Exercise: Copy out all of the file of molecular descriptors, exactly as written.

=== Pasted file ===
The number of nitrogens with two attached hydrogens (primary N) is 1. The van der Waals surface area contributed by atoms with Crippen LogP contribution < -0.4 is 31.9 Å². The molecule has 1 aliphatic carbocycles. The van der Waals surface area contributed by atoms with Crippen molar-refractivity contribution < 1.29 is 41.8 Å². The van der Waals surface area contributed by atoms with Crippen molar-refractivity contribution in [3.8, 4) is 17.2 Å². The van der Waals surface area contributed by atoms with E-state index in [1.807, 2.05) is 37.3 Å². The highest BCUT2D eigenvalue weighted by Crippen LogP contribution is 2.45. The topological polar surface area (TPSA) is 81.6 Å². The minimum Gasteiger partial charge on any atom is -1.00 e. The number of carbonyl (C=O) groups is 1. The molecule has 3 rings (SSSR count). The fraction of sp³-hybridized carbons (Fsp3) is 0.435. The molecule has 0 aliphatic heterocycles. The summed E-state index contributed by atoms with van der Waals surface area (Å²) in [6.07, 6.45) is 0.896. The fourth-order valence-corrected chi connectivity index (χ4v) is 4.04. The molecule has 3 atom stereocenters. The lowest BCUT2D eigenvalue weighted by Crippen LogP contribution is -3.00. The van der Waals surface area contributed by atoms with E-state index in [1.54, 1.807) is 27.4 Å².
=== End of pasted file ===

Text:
The number of nitrogens with two attached hydrogens (primary N) is 1. The van der Waals surface area contributed by atoms with Crippen LogP contribution < -0.4 is 31.9 Å². The molecule has 1 aliphatic carbocycles. The van der Waals surface area contributed by atoms with Crippen molar-refractivity contribution < 1.29 is 41.8 Å². The van der Waals surface area contributed by atoms with Crippen molar-refractivity contribution in [3.8, 4) is 17.2 Å². The van der Waals surface area contributed by atoms with E-state index in [1.807, 2.05) is 37.3 Å². The highest BCUT2D eigenvalue weighted by Crippen LogP contribution is 2.45. The topological polar surface area (TPSA) is 81.6 Å². The minimum Gasteiger partial charge on any atom is -1.00 e. The number of carbonyl (C=O) groups is 1. The molecule has 3 rings (SSSR count). The fraction of sp³-hybridized carbons (Fsp3) is 0.435. The molecule has 0 aliphatic heterocycles. The summed E-state index contributed by atoms with van der Waals surface area (Å²) in [6.07, 6.45) is 0.896. The fourth-order valence-corrected chi connectivity index (χ4v) is 4.04. The molecule has 3 atom stereocenters. The lowest BCUT2D eigenvalue weighted by Crippen LogP contribution is -3.00. The van der Waals surface area contributed by atoms with E-state index in [1.54, 1.807) is 27.4 Å².